Watson launches generic version of Actos
PARSIPPANY, N.J. – The Food and Drug Administration has approved a Type 2 diabetes drug made by Watson Pharmaceuticals, the company said, following a federal court’s order for the agency to approve the drug.
Watson announced the launch of pioglitazone hydrochloride tablets in the 15-mg, 30-mg and 45-mg strengths. The drug is a generic version of Takeda’s Actos, branded and generic versions of which had sales of about $2.7 billion during the 12-month period ended in August, according to IMS Health.
The launch follows a decision by the U.S. District Court for the District of Columbia to order the FDA to allow the launch. Watson filed suit against the FDA in August 2012, alleging that an agency decision to deny Watson’s claim to shared exclusivity with Mylan in marketing a generic version of Actos would improperly delay its launch of the drug. Mylan itself had attempted to intervene to stop the launch of the drug by filing a motion in the court to stay the court’s order.
Rite Aid stocks extra emergency supplies for Hurricane Sandy
CAMP HILL, Pa. – Rite Aid is stocking extra emergency supplies and keeping its pharmacies open as Hurricane Sandy bears down on the East Coast, the retail pharmacy chain said.
The company said that stores in the potential path of the storm had increased supplies of bottled water, flashlights, batteries, canned food for people and pets, first aid supplies, disposable cameras, duct tape and cleaning supplies.
Rite Aid also said prescriptions could be filled at any of its stores using its national pharmacy network. Pharmacists will be available to answer questions and assist people with medication needs and help them prepare for the storm.
Walgreens releases preparation advice as East Coast braces for Hurricane Sandy
DEERFIELD, Ill. — As officials across the East Coast closely monitor the approach of Hurricane Sandy, Walgreens and Duane Reade on Saturday offered several preparation tips to ensure uninterrupted access to prescription medications.
For evacuees, Walgreens suggested that consumers leave first and refill later at a pharmacy close to their evacuation area. "This allows you to avoid potentially long lines at your local pharmacy, and you won’t needlessly delay your evacuation," Walgreens advised.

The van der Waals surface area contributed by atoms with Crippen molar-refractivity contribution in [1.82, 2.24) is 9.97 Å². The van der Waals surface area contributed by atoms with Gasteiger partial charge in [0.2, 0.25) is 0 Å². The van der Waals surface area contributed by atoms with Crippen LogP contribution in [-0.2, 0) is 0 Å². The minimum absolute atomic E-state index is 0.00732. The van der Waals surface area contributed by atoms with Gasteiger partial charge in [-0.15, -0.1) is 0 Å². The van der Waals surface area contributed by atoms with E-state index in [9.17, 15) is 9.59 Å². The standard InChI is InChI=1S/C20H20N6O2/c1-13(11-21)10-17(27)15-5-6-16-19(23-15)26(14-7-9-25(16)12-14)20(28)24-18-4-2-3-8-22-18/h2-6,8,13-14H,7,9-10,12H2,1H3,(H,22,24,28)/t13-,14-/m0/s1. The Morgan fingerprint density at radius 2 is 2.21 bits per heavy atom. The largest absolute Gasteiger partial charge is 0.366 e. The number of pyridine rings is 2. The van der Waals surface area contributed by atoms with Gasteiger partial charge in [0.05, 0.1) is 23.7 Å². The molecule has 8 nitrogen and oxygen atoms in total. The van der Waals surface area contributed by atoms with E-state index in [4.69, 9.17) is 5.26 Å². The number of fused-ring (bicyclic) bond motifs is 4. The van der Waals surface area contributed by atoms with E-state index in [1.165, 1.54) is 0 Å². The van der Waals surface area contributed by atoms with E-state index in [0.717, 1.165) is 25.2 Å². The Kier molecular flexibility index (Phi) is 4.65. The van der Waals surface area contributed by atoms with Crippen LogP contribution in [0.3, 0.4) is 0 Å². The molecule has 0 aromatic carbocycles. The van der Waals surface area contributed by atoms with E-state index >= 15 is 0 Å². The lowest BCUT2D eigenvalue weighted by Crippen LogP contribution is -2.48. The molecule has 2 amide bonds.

Walgreens also advised patients to take a waterproof bag with all current medication — even if the bottle is empty. "The information on the prescription label will help the pharmacist refill your medicine once you arrive at your destination. Heat, humidity and sunlight can degrade the effectiveness of medicine, so try to protect it from extreme weather conditions," Walgreens noted.
And patients should keep a written record of their current prescriptions in a valuable papers file. "If you’re taking several prescription drugs, it’s an especially good idea to keep a record of your current dosage and doctor’s contact information," the retailer noted. "Walgreens patients can register online at Walgreens.com and print out this information directly from their patient profile."
With the advent of smartphones and tablets, smartphone users can now register for Walgreens mobile applications to order prescription refills while on the go. Customers with smartphones also can utilize Walgreens prescription refill-by-scan feature by scanning the bar code on their pill bottle with their phones.
Walgreens also is a member of ICERx.org (In Case of Emergency Prescriptions), a secure prescription information network available to pharmacists and doctors during a national emergency. As a member, Walgreens pharmacists can fill prescriptions and access information for hurricane-affected patients even if the patient normally uses another pharmacy.
And Walgreens collaborates with Rx Response, an initiative of the biopharmaceutical supply system, to help ensure patient access to medications following a natural disaster.